A Canadian explores the many misconceptions about her countrys indigenous citizens. There are about 1.4 million aboriginal people in Canada, representing about 4 percent of its population. Although the country has an official policy of multiculturalism, these citizens still face discrimination, poverty, high unemployment, and stereotypes portraying them as lazy and unsuited to the modern world. In this book, Vowel, a lawyer and member of the Mtis Nation of Alberta, explores aboriginal issues from almost every conceivable angle, challenging myths that have become so rooted in the Canadian consciousness, they are taken as fact and rarely examined and suggesting alternatives to the policy failures of the past. So many of what are suggested today as solutions have been triednot only failing, but causing horrific damage along the way, she argues. The book is essentially a collection of essays about various indigenous-related topics, a polemical approach that can be somewhat dense and wonkish but is leavened by the authors caustic style and astute insights. For example, an adoption program for indigenous children that began in the 1960s, Vowel writes, picked up where residential schools left off, removing children from their homes, and producing cultural amputees. Among the widespread and pernicious myths that she addresses are that First Nations people dont pay taxes (most Indigenous peoples dont get tax exemptions) and are more prone to alcoholism. The author also brings alive the tragedy of the relocation of Inuit families in the 1950s and the killing of their sled dogs by the Royal Canadian Mounted Police. The Inuit saw the slaughter as a way for authorities to force them to remain in permanent settlements, without the possibility of returning to their traditional way of life, she explains. Some readers may get lost in the policy details and legal nuances here, but Vowel makes a solid argument in this book. A convincing case for rejecting the prevailing policies of assimilation, control, intrusion and coercion regarding aboriginal people.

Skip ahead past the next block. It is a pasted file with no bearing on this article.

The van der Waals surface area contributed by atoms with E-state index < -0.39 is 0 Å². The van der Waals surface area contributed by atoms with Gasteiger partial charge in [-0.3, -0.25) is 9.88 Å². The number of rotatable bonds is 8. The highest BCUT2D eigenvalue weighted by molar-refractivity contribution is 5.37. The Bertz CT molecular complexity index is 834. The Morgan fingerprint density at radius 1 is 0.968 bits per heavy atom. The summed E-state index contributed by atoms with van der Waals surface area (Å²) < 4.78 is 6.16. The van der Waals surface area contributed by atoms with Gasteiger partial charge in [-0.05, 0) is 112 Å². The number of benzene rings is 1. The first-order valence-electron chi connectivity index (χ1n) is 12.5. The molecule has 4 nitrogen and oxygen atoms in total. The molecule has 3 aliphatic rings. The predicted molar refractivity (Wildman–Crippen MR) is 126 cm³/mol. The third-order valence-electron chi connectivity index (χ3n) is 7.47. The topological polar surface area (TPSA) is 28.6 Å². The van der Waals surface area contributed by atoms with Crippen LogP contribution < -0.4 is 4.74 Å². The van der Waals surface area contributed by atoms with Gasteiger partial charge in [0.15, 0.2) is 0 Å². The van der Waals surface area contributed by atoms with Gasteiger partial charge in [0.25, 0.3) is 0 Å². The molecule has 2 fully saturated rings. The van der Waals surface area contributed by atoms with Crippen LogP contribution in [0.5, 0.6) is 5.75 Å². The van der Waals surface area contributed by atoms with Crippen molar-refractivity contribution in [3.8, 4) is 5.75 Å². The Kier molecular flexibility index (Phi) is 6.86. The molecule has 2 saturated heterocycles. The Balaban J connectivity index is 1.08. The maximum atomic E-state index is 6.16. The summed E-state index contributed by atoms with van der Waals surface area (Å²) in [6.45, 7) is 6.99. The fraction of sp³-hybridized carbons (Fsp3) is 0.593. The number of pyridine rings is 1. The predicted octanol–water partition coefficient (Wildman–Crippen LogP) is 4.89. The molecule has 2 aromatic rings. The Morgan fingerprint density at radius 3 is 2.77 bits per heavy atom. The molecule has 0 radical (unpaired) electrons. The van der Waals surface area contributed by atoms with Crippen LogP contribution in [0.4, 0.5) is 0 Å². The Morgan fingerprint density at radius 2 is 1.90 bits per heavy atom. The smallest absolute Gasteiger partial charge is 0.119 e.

COPYRIGHT(2016) Kirkus Reviews, ALL RIGHTS RESERVED.

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A Guide to First Nations, Métis, & Inuit Issues in Canada
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A Guide to First Nations, Métis, & Inuit Issues in Canada
Chelsea Vowel